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I'm a single mom with two great kids living near Dallas, Texas. This is my life; day to day things that are probably only important to me. This is my record of my ups, my downs and the road that I've taken along the way. For whatever reason YOU'RE here, I hope you find something you can enjoy and/or relate to. God bless.

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Location: Dallas, Texas, United States

Monday, August 15, 2005

God Bless Boots

Please take a few minutes to read this blog. Yes, another blog! This guy is so unbelievably amazing. He is a twenty-two year old National Guard Infantryman serving in Baghdad. His writing is so far beyond his years, a complete joy to read. And he's writing about what he knows and sees first hand. Take another minute to look at his pictures. Awesome. And, again...you're welcome.
A taste:
Friday, July 15, 2005
thoughts on the press
We went out this morning and did school assessments. School assessments consist of going to the schools in our area and seeing what they need, whether it be supplies or increased security. We have been joined by an Iraqi television journalist. He is a nice guy and will be with us for a few days. A couple of days ago we went into some of the poorer parts of our area and handed out several hundred chickens. There are pictures at
Boots In Baghdad Photographs. I have a program on this web page that allows me to see which links direct traffic to my site. When I have the time I like to browse through them. A lot of them are forums discussing various topics in and around the war on terror and the situation in Iraq. A few days ago I came across an online forum hosted by an American university that was discussing the role of American journalists in Iraq. There were many differing opinions offered. One was that for a journalist to be objective when reporting international events, they couldn’t regard themselves as American citizens, only as citizens of the world. That may very well be the case. I don’t necessarily think that to be objective you need to go quite that far. I can be very critical of the United States when it is deserved. However, I love America. While it isn’t perfect, I believe it is closer to perfection than any other nation or civilization has been or will ever be. In all that I do, the best for the American people and the United States is my primary concern. This holds true in my thoughts and opinions regarding Iraq. I think in this instance it just so happens that what is good for America is good for Iraq. That, however, is a whole other post.I don’t have a problem with how a journalist chooses to regard, or disregard for that matter, their nation and their countrymen. I do however feel that there is a HUGE void in western journalism. Bad things happen here. There isn’t any denying that. However, good things, great and incredible things, are happening every day. If objectivity were the goal, why is there so little mention of the good? Now, I am by no means an expert in journalism, but I would think that reporting the good in proportion with the bad would be the key to objectivity.By only reporting the bad, an entirely different picture of the situation is created. The disservice isn’t so much to the United States as it is to the people of Iraq and the rest of the world. Perhaps a journalist's loyalty to the U.S. isn’t where objectivity is threatened, maybe it is the loyalty to better ratings and career advancement that are the problems.So, I guess I hope that as the Iraqi media follows the path of the western press, they don’t follow step by step. Just a thought.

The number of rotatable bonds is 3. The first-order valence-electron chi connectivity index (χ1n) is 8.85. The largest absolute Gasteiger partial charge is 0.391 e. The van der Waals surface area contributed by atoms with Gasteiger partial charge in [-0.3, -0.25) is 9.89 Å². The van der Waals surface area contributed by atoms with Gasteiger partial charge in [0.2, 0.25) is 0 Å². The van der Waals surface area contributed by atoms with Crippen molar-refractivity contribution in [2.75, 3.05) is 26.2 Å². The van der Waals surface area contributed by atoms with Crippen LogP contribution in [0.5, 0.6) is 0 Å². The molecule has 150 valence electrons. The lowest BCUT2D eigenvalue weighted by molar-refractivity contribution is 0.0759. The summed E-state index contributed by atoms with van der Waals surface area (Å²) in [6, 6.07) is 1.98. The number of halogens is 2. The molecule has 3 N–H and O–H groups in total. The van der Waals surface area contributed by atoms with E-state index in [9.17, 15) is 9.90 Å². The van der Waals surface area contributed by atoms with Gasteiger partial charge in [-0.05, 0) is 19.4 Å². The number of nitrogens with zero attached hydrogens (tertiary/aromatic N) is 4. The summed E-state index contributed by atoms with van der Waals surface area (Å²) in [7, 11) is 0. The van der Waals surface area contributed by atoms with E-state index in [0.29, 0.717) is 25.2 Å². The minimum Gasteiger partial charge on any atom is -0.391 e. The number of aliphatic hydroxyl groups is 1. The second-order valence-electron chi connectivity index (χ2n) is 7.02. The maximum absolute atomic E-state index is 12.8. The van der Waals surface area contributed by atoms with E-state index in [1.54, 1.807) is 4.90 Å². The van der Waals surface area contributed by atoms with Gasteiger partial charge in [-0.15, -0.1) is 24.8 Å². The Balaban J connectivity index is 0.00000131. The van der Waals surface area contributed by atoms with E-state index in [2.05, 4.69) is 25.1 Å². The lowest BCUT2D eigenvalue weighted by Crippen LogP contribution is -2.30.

Okay, one more:
Walking through a crowded market in Baghdad. The first time I heard a mosque’s call for prayer. Waking up to outgoing artillery. Jumping out of a Blackhawk into sector. Helplessly hearing your friends taking heavy fire three clicks away. Low crawling through the mud in the rain to get on a roof before the power comes back on. Watching a mother scream and cry while leaning over her wounded son. Experiencing Iraq.I guess what I am trying to say is if there is one thing I’ve learned this year, reading may serve as the foundation to education. However, the void of comprehension and understanding can only be filled by experience. I suppose that once you reach a suitable balance of the two, you begin to realize just how much you don’t know and just how big this world can be.


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